On the Evangelical Response to Harvey Weinstein

I’ve been frustrated, watching the evangelical response to the Harvey Weinstein affair. As most of my readers likely know, Harvey Weinstein, a powerful Hollywood film producer, has now been accused of sexual assault and harassment by upwards of 60 women. He has been fired from his company and expelled from the Academy of Motion Picture Arts and Sciences. And the evangelical response has often looked something like this:

We told you Hollywood was a cesspool.

No, really.

The trouble is that sexual assault and harassment is not merely a Hollywood problem.

In 2013, Bill Gothard was accused of sexual assault and harassment by dozens of women whose allegations spanned from four decades. Gothard was best known for running the Institute for Basic Life Principles (IBLP), a popular fundamentalist organization that focused on promoting family values and character-driven lives, since founding the organization in 1983. Most of Gothard’s accusers were individuals he selected at family conferences to come live at his headquarters and serve as his personal assistants, as untrained, vulnerable teens. For decades, the IBLP board looked the other way.

Gothard, of course, is not alone. Doug Phillips preached family values while sexually harassing his young nanny; the Association of Baptists for World Evangelism covered for serial pedophile Don Ketcham for decades; Sovereign Grace Ministries covered up child sexual abuse in its churches. The issue extends beyond high profile sexual abuse allegations in evangelical ministries and churches. Eighty percent of white evangelical Christians voted for Donald Trump, a man admitted to sexually assaulting women as a matter of course.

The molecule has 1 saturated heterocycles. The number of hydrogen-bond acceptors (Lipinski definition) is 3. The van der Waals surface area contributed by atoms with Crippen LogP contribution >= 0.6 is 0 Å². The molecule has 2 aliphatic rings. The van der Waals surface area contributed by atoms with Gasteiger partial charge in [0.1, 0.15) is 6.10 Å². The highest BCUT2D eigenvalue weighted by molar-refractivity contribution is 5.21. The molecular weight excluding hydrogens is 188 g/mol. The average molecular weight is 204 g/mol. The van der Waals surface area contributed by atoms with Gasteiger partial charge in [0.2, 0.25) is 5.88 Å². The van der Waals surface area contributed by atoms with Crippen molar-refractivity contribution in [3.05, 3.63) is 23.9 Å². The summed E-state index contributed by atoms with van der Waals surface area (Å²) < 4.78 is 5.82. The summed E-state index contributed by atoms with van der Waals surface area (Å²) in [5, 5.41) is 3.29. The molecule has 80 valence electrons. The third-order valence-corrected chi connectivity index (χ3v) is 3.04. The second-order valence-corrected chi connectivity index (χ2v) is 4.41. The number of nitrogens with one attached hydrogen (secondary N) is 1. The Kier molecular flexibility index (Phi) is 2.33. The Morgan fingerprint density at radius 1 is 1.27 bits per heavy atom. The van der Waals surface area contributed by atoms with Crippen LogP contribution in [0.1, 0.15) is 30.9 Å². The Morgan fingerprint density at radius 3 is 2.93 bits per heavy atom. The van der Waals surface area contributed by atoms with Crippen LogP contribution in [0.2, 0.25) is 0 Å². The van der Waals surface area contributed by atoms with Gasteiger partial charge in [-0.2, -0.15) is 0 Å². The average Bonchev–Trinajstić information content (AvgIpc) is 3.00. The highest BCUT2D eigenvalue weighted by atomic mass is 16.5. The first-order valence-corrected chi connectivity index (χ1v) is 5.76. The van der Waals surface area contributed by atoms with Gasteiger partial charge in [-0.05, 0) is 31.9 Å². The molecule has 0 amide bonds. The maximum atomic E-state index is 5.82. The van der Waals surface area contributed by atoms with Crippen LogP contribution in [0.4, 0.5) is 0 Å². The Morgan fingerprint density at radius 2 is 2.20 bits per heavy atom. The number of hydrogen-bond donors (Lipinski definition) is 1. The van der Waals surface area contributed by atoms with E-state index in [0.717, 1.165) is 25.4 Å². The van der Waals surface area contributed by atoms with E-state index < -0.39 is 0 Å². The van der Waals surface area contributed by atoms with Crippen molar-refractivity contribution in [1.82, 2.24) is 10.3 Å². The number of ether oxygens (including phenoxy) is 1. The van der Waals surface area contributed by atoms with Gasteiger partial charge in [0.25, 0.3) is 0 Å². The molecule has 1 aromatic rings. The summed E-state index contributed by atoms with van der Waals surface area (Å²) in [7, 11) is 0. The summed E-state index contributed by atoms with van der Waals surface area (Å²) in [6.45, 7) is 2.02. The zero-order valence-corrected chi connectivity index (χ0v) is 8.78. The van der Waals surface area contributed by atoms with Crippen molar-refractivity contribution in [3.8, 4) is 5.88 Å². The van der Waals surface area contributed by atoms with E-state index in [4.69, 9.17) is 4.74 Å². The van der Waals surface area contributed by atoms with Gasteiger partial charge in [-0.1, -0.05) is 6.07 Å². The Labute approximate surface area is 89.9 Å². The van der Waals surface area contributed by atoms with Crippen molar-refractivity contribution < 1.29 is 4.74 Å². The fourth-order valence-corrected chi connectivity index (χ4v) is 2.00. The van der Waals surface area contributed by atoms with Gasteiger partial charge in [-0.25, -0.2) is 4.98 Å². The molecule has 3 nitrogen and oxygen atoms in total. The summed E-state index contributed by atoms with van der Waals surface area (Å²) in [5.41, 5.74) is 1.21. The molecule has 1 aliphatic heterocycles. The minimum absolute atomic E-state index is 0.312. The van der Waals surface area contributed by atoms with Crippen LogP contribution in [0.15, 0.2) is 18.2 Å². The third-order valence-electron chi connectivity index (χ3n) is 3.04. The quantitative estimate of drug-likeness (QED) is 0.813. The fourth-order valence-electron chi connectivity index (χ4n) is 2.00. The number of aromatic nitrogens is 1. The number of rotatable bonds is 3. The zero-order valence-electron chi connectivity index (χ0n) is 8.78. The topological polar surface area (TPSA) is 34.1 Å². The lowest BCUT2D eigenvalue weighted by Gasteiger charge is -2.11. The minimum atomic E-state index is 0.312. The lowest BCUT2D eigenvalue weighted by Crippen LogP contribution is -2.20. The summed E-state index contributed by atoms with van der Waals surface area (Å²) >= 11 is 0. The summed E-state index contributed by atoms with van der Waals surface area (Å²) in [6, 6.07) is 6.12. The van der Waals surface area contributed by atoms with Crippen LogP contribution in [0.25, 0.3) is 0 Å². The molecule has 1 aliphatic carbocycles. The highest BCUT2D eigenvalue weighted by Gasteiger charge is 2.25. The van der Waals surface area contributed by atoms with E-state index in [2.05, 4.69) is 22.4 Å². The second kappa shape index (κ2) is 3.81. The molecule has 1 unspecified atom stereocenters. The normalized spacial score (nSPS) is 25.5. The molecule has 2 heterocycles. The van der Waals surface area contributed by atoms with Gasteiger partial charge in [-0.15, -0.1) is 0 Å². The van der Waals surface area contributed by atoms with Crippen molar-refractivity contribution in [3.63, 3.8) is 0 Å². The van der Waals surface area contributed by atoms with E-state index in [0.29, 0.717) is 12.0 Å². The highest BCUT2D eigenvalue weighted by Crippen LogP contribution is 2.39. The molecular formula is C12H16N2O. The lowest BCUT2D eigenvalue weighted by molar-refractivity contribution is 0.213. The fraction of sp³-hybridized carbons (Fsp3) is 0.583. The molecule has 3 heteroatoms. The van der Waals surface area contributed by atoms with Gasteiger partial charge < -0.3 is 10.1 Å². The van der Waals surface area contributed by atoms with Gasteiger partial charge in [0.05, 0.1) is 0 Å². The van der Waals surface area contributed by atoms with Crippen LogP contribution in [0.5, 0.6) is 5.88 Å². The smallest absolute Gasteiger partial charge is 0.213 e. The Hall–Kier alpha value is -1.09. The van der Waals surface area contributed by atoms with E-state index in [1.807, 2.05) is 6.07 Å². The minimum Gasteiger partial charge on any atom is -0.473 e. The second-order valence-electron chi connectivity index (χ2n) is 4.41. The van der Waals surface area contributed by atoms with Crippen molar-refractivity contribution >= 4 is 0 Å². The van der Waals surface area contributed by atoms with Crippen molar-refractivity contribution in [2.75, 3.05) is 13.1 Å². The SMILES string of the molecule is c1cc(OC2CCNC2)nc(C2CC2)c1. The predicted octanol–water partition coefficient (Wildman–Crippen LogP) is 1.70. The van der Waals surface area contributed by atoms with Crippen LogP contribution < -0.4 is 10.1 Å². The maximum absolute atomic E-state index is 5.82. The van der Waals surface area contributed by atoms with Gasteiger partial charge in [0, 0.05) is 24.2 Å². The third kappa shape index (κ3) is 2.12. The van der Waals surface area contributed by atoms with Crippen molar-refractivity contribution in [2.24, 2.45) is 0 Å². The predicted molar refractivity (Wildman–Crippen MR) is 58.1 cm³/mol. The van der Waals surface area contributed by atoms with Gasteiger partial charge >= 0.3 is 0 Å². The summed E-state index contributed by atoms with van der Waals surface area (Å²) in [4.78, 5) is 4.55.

There’s a reason I bring all this up. Namely, the evangelical response to sexual assault and harassment scandals within their ranks has been far different from their response to Harvey Weinstein. It has looked more like this:

Everyone makes mistakes.

Judge not lest ye be judged.

Why are you trying to destroy this man’s life?

God has already forgiven him.

Let him who throws the first stone be without sin.

There are two sides to every story.

What about the good this man’s ministry has done?

But for the grace of God, there go I.

And, worst of all, the evangelical response frequently turns to victim blaming. When a 14-year-old girl stepped forward and accused missionary Don Ketcham of sexually abusing her for two years, mission agency officials blamed the girl and made her sign a statement confessing to adultery and begging forgiveness.

To be sure, there are some evangelicals who are pushing back against these toxic ideas and attempting to change perspectives toward sexual abuse and sexual abuse survivors within the church. These individuals, however, are not the ones treating Weinstein’s demise as some sort of ideological scoring point.

When I post on this blog about sexual abuse in evangelical circles, the drive-by comments from evangelicals defending the accused and castigating those who want to see justice done are almost inevitable. I’ve seen the same when sexual abuse has come to light in my own community of origin: individuals rush to blame the victim and excuse the perpetrator. And yet Harvey Weinstein is proof that liberals are evil.

Perhaps the best example of this hypocrisy is evangelical pastor and author Doug Wilson, who has written about Weinstein as an indictment of the “septic tank” that is Hollywood. Wilson, as you may remember, asked a judge to show leniency toward a serial pedophile who attended his seminary, and responded to the horrific sexual abuse of a 14-year-old girl by another of his seminary students by placing the blame on her family and portraying the abuse as consensual.

This is not okay. Supporting victims only when it means making ideological scoring points is not okay. Supporting victims only when it is convenient for your belief system is not okay. None of this is okay.

I have watched with gratitude as Weinstein’s accusers have been believed and as Weinstein has lost various positions of influence and power. While we still have far to go, our society has made great strides in its response to sexual abuse in recent years. Evangelicals need to drop the point scoring and start listening. If I had reason to believe that the evangelical response to Weinstein displayed a sea change in their attitude toward abusers, that would be one thing. Evangelicals’ continued defense of attacks on Title IX suggests that it is nothing of the sort.

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